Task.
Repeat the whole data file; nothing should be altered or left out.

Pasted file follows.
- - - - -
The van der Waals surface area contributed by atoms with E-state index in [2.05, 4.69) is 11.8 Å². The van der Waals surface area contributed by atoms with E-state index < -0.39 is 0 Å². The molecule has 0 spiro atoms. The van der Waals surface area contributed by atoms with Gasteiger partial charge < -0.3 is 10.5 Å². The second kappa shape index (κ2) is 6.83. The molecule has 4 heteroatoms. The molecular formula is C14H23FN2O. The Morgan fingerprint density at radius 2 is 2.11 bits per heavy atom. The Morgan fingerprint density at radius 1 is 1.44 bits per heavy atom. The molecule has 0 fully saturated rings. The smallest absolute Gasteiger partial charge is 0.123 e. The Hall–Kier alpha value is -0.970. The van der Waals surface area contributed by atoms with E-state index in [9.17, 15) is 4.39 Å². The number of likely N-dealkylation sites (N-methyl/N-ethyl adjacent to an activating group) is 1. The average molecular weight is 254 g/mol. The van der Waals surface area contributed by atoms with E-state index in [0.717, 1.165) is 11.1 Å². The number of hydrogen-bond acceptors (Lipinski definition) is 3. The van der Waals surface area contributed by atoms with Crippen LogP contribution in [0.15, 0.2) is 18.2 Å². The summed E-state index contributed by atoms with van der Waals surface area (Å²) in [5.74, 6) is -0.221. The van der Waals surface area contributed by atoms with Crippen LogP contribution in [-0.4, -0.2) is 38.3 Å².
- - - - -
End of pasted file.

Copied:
The van der Waals surface area contributed by atoms with E-state index in [2.05, 4.69) is 11.8 Å². The van der Waals surface area contributed by atoms with E-state index < -0.39 is 0 Å². The molecule has 0 spiro atoms. The van der Waals surface area contributed by atoms with Gasteiger partial charge < -0.3 is 10.5 Å². The second kappa shape index (κ2) is 6.83. The molecule has 4 heteroatoms. The molecular formula is C14H23FN2O. The Morgan fingerprint density at radius 2 is 2.11 bits per heavy atom. The Morgan fingerprint density at radius 1 is 1.44 bits per heavy atom. The molecule has 0 fully saturated rings. The smallest absolute Gasteiger partial charge is 0.123 e. The Hall–Kier alpha value is -0.970. The van der Waals surface area contributed by atoms with E-state index in [9.17, 15) is 4.39 Å². The number of likely N-dealkylation sites (N-methyl/N-ethyl adjacent to an activating group) is 1. The average molecular weight is 254 g/mol. The van der Waals surface area contributed by atoms with E-state index in [0.717, 1.165) is 11.1 Å². The number of hydrogen-bond acceptors (Lipinski definition) is 3. The van der Waals surface area contributed by atoms with Crippen LogP contribution in [0.15, 0.2) is 18.2 Å². The summed E-state index contributed by atoms with van der Waals surface area (Å²) in [5.74, 6) is -0.221. The van der Waals surface area contributed by atoms with Crippen LogP contribution in [-0.4, -0.2) is 38.3 Å².